Out there, they do not have the ability to feed themselves or go for food hunting. The Male drones do not have a stinger for defense, and therefore it is advised that beekeepers always try to make honey available for the male drones to keep them active in an event like this.

​The Female Workers

​The female worker is a workaholic. She is involved in all business within (except laying of eggs) and outside the colony. Their functions are subdivided into two:

  • ​In the house
  • ​They are in charge of bees’ fee and nurse growing larva
  • ​They attend to the queen and provide her feed regularly
  • ​They clean cells in the hive,
  • ​They evacuate dead bees from the hive
  • ​They construct new honeycomb using the beeswax secreted by bees
  • ​They facilitate the ripening of the nectar
  • ​They repair damaged areas in the hive.
  • ​During Forage

They collect nectar in honey sacks and pollen in pollen basket and transport them back to the hive
They collect water for keeps in the hive to cool the temperature of the hive and dilute honey for larvae. Only about 1 percent of the female bee population is involved in this
They guard their hive and keep it safe from dangers

Life Cycle And Lifespan Of Bee

​It is important for beekeepers to have an understanding of the entire life cycle of honey bees. Every honey bee under four developmental cycle namely the stage, the larval stage, the pupa stage, and the adult stage

​The Egg Stage

The existence of a honeybee begins when the queen lays an egg in neatly prepared cells that are created by the female worker. The size of the cell is designed for the nature of the eggs will the queen want to lay (release). For a worker-sized scale, she releases a female worker bee and or a male drone for in a drone-sized cell.

For beekeepers, it is necessary to have a skilled knowledge of how to identify an egg.  The size of an egg is 1.7mm in length. The ability to identify an egg is a means to know that the queen is still alive.

​The Larva Stage

The eggs metaphors into the larval stage on the third after the queen have laid the eggs.  And within five days they grow about 1570 times their initial size. At this size, worker covers them up in their cells with a porous cover made of tan beeswax.

Larvae are mostly voracious when it comes to feeding. They consume a total of about 1,300 meals per day. They are initially fed with royal jelly and later graduate to honey and pollen after weaned. But if a female larva I fed with royal jelly beyond the third day, her fate her been determined- she is a queen

The growth of larvae is rapid, and they change their skin 5 times. Larvae look snow-white in appearance.

​The Pupa Stage

​While inside their sealed cell they metamorphose to pupa. At Pupa stage, they gradually begin to grow legs, wings, coloration of their eyes and body begin to develop hairs.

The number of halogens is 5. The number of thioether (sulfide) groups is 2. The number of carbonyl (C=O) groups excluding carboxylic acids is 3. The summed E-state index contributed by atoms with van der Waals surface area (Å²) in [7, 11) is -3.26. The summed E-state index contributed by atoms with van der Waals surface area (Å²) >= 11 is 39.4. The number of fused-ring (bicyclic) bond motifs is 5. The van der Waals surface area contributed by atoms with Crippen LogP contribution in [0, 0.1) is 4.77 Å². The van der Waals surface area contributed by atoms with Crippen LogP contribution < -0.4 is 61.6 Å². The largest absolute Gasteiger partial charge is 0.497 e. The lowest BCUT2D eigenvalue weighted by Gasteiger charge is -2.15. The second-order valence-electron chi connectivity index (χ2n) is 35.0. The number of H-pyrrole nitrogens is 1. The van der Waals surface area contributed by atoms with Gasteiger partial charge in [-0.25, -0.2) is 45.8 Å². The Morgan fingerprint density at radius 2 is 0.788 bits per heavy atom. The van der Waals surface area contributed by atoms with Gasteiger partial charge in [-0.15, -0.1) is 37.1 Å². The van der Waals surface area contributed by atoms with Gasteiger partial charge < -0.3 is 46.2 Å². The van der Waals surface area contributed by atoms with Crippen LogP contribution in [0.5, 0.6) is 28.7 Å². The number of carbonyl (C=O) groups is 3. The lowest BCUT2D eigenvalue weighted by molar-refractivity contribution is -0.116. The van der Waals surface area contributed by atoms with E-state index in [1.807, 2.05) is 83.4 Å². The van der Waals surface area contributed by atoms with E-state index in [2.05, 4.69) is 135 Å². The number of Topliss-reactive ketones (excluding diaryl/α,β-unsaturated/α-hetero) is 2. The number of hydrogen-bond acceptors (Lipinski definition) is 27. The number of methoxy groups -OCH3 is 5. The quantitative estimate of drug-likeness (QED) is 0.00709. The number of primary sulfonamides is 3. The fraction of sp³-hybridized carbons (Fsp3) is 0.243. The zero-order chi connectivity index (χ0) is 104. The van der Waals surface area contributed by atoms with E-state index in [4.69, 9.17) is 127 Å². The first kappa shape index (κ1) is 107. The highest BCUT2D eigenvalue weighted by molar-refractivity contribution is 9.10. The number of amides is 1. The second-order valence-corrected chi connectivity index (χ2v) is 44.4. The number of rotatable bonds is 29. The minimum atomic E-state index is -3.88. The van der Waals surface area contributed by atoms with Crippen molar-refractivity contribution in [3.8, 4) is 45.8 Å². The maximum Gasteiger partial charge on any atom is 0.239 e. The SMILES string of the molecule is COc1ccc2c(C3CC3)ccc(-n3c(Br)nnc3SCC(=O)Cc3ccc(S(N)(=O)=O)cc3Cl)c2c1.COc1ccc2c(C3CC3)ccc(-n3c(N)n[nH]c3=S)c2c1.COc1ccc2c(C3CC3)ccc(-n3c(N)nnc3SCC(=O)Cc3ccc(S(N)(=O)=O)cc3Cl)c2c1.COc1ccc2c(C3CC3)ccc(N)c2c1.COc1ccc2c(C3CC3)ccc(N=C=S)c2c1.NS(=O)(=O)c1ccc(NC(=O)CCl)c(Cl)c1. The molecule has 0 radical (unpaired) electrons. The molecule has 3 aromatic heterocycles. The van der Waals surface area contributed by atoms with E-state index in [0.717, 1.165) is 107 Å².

​The Adult Stage

​This final stage is attained 12 days later as they make their way out of their capping.
For the lifespan of bee, the queen has a lifespan of not more than 5 years; the male drone dies after mating with the queen. If they survive, they are chased out of the hive. The lifespan of works ranges from 5weeks to 7 weeks depending on the season (winter or summer) of the year.



Beekeeping is a practice of managing a hive and breeding bees for their honey. There is basic information a beekeeper is except to be acquainted with the have a successful hive. You should understand when nectars flow occurs, the crop they have nectar (their fertility and timing) and their location. This essential for beekeepers to take maximum advantage of the nectar flow, pollinate the crops for farmers and note the timing when food in the hive becomes scarce.

Have an understanding of the biology of bees such as the life-cycle, the lifespan, and their caste and their functions. This knowledge will help you to understand their environment and to maximize the productivity of the honey bee. It will also help you in the effective management of the hive.

So in closing, the question can bees fly in the rain? Is answered clearly bees can fly in the rain when it's not a downpour. And just like any other flying creature, they try to seek shelter during the rain. Therefore, it is good to understand the techniques needed in managing a colony involves making sure that the hive is in a healthy state and the making sure that the strength of the colony is well utilized. Again, you should know the climatic condition where your hive is located as climate largely affective the productivity of bee. Can bees fly in the rain? Yes, they fly for safety not fun during the rain.